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I am a sucker for non-market economics: application of the economic principle outside narrowly defined market situations (then again, for an economist, there is hardly anything that is not a market situation, but that is a matter of definition). I worked quite a bit on public choice and institutional economics at university, and have maintained the belief that studying human behavior by way of cross-fertilisation of economics, psychology, sociology, biology and whatever comes in handy helps explain a lot about how decision-making happens, past present and (most importantly for an economist) future.

In this spirit, I see with quite a bit of satisfaction the demise of the traditional form of neoclassical economics, using rather simplistic models of human behavior, and I enjoy the success of rogue economists’ publications in the “Freakonomics” spirit. These heirs to Gary Becker do not only explain a lot of things traditional economists cannot explain or understand, they are usually also much more fun to read.

A recent example from my reading list: “Predictably Irrational: The Hidden Forces that shape our Decisions by Dan Ariely”. Easy to read, easy to grab, often profound in the way it shows essential determinants of human behavior. Ariely describes experiments he and his colleagues conducted, and these experiments are mostly highly interesting ways of showing the side conditions of human decision-making. I believe when you put some work into applying these findings and transfer them to any given policy, market or private life situation, there is a good chance that you have a profoundly higher probability of getting what you want. Findings on what makes people cheat in exams, or steal, etc. He shows how simple the wiring often is that creates decisions in the midst of complex information. (Sometimes the wiring is embarrassingly direct: as a man, it is not very nice to read the findings of the experiment assessing the ability of sexually aroused males to anticipate their mating behavior).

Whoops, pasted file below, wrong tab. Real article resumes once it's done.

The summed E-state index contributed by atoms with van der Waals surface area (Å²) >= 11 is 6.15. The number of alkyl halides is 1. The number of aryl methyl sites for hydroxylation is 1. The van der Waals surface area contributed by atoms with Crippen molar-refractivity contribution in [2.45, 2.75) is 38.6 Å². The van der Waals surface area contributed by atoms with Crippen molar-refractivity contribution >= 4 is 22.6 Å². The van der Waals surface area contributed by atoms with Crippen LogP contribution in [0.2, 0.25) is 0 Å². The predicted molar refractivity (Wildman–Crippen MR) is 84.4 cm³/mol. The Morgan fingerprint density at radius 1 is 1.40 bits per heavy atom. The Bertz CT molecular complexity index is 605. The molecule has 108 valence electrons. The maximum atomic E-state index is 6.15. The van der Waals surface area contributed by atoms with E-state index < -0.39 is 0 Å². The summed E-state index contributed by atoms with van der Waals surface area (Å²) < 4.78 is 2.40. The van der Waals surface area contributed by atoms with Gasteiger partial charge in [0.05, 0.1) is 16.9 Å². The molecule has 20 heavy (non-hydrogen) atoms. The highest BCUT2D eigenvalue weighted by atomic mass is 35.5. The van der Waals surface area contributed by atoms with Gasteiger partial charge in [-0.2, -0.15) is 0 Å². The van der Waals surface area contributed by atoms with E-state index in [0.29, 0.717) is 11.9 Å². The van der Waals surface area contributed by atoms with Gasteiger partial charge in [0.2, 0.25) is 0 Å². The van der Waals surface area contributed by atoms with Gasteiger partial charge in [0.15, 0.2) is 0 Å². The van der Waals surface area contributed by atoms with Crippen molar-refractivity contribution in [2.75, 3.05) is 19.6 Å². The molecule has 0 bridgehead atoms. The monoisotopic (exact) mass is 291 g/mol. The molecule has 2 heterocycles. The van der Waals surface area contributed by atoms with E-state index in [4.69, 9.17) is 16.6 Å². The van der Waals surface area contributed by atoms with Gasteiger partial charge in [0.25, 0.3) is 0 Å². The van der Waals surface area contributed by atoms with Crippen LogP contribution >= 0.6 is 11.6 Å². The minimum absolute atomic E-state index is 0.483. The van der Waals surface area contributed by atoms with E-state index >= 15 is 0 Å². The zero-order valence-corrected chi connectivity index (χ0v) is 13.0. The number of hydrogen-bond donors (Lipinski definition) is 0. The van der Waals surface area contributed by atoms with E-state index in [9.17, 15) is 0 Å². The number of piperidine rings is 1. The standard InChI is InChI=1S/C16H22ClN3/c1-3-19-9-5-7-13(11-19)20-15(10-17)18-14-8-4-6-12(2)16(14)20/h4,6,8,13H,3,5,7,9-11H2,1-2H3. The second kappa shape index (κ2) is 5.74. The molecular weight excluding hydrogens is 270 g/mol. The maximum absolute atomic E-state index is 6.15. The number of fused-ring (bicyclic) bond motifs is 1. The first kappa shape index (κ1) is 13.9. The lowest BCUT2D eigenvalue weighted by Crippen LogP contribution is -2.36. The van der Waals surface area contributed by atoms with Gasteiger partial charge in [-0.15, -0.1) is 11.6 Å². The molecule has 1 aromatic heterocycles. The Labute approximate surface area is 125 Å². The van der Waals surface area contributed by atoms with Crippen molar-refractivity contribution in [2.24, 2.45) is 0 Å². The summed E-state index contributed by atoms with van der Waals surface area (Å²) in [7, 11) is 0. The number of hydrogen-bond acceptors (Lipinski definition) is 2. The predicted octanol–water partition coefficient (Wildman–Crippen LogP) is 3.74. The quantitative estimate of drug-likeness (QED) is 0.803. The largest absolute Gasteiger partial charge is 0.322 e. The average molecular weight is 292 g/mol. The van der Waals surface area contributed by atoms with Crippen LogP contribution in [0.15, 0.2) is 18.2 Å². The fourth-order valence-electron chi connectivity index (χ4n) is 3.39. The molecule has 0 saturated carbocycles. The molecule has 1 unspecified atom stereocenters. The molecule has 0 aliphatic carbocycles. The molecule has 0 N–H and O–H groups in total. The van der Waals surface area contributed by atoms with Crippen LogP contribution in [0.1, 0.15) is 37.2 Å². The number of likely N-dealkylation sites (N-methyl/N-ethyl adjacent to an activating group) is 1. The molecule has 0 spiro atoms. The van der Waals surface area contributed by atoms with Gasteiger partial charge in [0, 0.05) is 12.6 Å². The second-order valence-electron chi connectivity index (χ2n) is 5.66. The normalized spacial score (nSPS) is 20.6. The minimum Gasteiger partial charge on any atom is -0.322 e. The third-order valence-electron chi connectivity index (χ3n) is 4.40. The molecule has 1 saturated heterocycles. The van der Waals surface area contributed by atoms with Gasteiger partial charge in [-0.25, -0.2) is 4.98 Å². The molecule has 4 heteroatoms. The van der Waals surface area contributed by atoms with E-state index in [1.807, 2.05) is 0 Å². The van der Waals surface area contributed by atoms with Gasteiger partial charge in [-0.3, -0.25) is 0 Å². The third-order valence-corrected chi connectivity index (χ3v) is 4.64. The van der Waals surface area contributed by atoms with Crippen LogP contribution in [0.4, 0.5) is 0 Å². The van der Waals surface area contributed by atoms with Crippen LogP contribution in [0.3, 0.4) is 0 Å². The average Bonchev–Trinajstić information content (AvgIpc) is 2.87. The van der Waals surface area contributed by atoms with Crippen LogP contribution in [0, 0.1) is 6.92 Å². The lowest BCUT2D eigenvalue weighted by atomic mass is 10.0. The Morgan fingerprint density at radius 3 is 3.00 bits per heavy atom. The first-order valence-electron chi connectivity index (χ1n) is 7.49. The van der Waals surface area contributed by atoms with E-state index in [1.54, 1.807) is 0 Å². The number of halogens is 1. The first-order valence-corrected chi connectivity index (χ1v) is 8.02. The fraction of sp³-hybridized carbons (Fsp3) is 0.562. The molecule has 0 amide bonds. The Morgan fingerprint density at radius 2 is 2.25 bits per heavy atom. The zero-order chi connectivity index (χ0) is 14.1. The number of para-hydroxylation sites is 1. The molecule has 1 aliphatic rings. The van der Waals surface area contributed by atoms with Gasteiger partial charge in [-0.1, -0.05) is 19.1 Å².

There are interesting chapters about the interplay between social rules and market rules (try telling your date how much the meal you just paid her cost and see how your expected revenue declines). How much easier is it to cheat when no cash is involved! Includes funny yet clever suggestions about credit card improvement schemes: e.g. credit card calls your husband each timer you buy shoes, or your wife each time you buy chocolate beyond your monthly chocolate limit.

An enlightening and entertaining overview of experiments conducted in the area of behavioural economics, exactly my piece of cake!

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